NEW YORK (AP) — By the time Justin Minaya hit his early teens, he knew the score.
Baseball was in his heart. Baseball was in his blood. But basketball was his dream.
Now he just needed to tell his father — and that made him nervous.
You see, Minaya's pop isn't any old Little League dad. Omar Minaya was the general manager of a New York Mets team that nearly reached the World Series. And before that, the first Hispanic GM in major league history with the Montreal Expos.
Safe to say, Justin grew up swinging a bat, running the bases and idolizing an All-Star shortstop on the Mets. Switching screens and sliding his feet as a lockdown defender for No. 11 Providence came much later.
“Baseball was my favorite sport growing up. I mean, I wanted to be in MLB. I wanted to be just like José Reyes,” the younger Minaya said.
Forever a scout at his core, Omar Minaya says Justin was a left-handed pitcher with a smooth delivery and late movement on the ball who could also track 'em down in center field.
But then he sprouted to about 6-foot-5 early in high school. And his mom's brother, James Albright — Uncle Jay to Justin — died freshman year.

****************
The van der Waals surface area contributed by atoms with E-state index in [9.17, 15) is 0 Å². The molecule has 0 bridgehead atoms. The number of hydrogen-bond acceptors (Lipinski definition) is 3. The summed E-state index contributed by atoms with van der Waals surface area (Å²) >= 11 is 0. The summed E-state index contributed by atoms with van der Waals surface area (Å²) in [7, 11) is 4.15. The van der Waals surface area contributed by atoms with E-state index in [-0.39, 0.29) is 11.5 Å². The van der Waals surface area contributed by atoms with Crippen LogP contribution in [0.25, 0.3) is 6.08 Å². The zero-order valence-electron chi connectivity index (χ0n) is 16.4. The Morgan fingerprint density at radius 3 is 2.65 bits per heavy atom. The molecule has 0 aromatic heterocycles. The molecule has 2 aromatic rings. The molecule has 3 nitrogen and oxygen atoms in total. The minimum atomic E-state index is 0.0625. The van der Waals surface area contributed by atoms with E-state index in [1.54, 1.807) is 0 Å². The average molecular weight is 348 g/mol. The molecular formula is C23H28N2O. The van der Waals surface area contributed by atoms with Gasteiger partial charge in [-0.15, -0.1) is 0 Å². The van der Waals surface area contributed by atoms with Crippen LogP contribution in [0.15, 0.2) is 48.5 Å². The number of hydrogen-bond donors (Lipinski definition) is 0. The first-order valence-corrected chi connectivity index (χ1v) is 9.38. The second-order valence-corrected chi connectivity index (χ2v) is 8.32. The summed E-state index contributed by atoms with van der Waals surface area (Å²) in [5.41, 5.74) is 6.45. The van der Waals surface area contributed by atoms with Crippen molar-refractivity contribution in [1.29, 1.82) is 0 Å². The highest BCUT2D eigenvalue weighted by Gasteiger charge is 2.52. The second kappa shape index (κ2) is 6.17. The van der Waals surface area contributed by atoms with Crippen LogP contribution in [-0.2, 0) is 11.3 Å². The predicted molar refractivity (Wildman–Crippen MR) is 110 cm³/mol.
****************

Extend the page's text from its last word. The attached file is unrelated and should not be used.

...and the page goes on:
In a family where baseball came first, Uncle Jay was a basketball junkie and rabid Kobe Bryant fan who taught Justin that game and instilled a second love.
“He was like, my guy,” Justin Minaya said. “He inspired me to play basketball."
Determined to live their dream of a major Division I career for Justin — and realizing his size and athletic skills were suited to hoops — the future small forward started playing competitive AAU ball and knew if he was going to get serious, he needed to drop baseball.
“To get to play at that level, you have to really train and work hard,” Omar Minaya said.
So it was time for a heart-to-heart with dad, who had a brief minor league career after being picked in the 14th round of the 1978 draft by the Oakland Athletics.
“I was kind of a little nervous to tell him at first, but he had no problem. And he kind of just changed and wanted me to reach my goals in basketball then," Justin Minaya said. “Once I saw his reaction, I was fine.”
And full support followed at home in New Jersey.
“Once I told him that was my dream, he sacrificed everything," Justin Minaya said. "Like if I wanted to go shoot late at night, he was coming to the gym with me, working out. Play at 5 in the morning, he would wake up, make sure I'm in the gym. He's just always been there for me, whether it's talking through conversation or it's in the gym just rebounding for me. So I really appreciate that from him.”
Needless to say, the young Minaya made a smart decision.
He played four solid years at South Carolina before switching this season to Providence, where he and fellow transfer Al Durham have blended seamlessly with the veteran group that returned.
“We knew an assistant coach at South Carolina. We saw his name in the portal. We did a lot of homework on him, we did a lot of calling around on him. And then when I did a Zoom with him, I fell in love with him. We needed another 6-6, 6-7 multidimensional player,” said Providence coach Ed Cooley, the Big East coach of the year. "We definitely went after him.